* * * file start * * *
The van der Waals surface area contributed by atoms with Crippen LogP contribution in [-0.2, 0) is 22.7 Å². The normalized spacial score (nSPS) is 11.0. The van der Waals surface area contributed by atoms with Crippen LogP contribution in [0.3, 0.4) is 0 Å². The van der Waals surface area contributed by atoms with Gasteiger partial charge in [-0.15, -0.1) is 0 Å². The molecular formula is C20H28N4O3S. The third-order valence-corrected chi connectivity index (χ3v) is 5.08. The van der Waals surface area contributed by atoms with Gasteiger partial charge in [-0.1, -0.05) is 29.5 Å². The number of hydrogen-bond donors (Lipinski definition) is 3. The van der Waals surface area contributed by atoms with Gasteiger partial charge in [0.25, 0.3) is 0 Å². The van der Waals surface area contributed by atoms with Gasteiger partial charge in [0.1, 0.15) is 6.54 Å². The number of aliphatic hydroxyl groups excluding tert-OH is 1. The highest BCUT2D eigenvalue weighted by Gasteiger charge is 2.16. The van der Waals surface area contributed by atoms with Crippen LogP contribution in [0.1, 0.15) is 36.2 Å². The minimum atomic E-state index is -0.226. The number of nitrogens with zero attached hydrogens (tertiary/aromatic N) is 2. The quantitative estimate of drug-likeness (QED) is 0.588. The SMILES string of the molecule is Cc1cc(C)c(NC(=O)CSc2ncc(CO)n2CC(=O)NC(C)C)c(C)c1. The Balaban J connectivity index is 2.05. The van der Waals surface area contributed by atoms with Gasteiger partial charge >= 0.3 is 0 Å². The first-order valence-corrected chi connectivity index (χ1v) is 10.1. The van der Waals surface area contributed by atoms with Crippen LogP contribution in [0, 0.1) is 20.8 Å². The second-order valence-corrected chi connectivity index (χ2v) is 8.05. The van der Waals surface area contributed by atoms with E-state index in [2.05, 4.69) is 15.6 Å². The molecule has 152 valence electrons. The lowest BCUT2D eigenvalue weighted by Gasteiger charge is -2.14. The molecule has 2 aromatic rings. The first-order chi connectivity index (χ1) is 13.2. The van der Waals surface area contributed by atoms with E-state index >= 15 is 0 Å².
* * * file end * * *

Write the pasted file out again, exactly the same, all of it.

The van der Waals surface area contributed by atoms with Crippen LogP contribution in [-0.2, 0) is 22.7 Å². The normalized spacial score (nSPS) is 11.0. The van der Waals surface area contributed by atoms with Crippen LogP contribution in [0.3, 0.4) is 0 Å². The van der Waals surface area contributed by atoms with Gasteiger partial charge in [-0.15, -0.1) is 0 Å². The molecular formula is C20H28N4O3S. The third-order valence-corrected chi connectivity index (χ3v) is 5.08. The van der Waals surface area contributed by atoms with Gasteiger partial charge in [-0.1, -0.05) is 29.5 Å². The number of hydrogen-bond donors (Lipinski definition) is 3. The van der Waals surface area contributed by atoms with Gasteiger partial charge in [0.25, 0.3) is 0 Å². The van der Waals surface area contributed by atoms with Gasteiger partial charge in [0.1, 0.15) is 6.54 Å². The number of aliphatic hydroxyl groups excluding tert-OH is 1. The highest BCUT2D eigenvalue weighted by Gasteiger charge is 2.16. The van der Waals surface area contributed by atoms with Crippen LogP contribution in [0.1, 0.15) is 36.2 Å². The minimum atomic E-state index is -0.226. The number of nitrogens with zero attached hydrogens (tertiary/aromatic N) is 2. The quantitative estimate of drug-likeness (QED) is 0.588. The SMILES string of the molecule is Cc1cc(C)c(NC(=O)CSc2ncc(CO)n2CC(=O)NC(C)C)c(C)c1. The Balaban J connectivity index is 2.05. The van der Waals surface area contributed by atoms with Gasteiger partial charge >= 0.3 is 0 Å². The first-order valence-corrected chi connectivity index (χ1v) is 10.1. The van der Waals surface area contributed by atoms with Crippen LogP contribution in [0, 0.1) is 20.8 Å². The second-order valence-corrected chi connectivity index (χ2v) is 8.05. The van der Waals surface area contributed by atoms with E-state index in [2.05, 4.69) is 15.6 Å². The molecule has 152 valence electrons. The lowest BCUT2D eigenvalue weighted by Gasteiger charge is -2.14. The molecule has 2 aromatic rings. The first-order chi connectivity index (χ1) is 13.2. The van der Waals surface area contributed by atoms with E-state index >= 15 is 0 Å².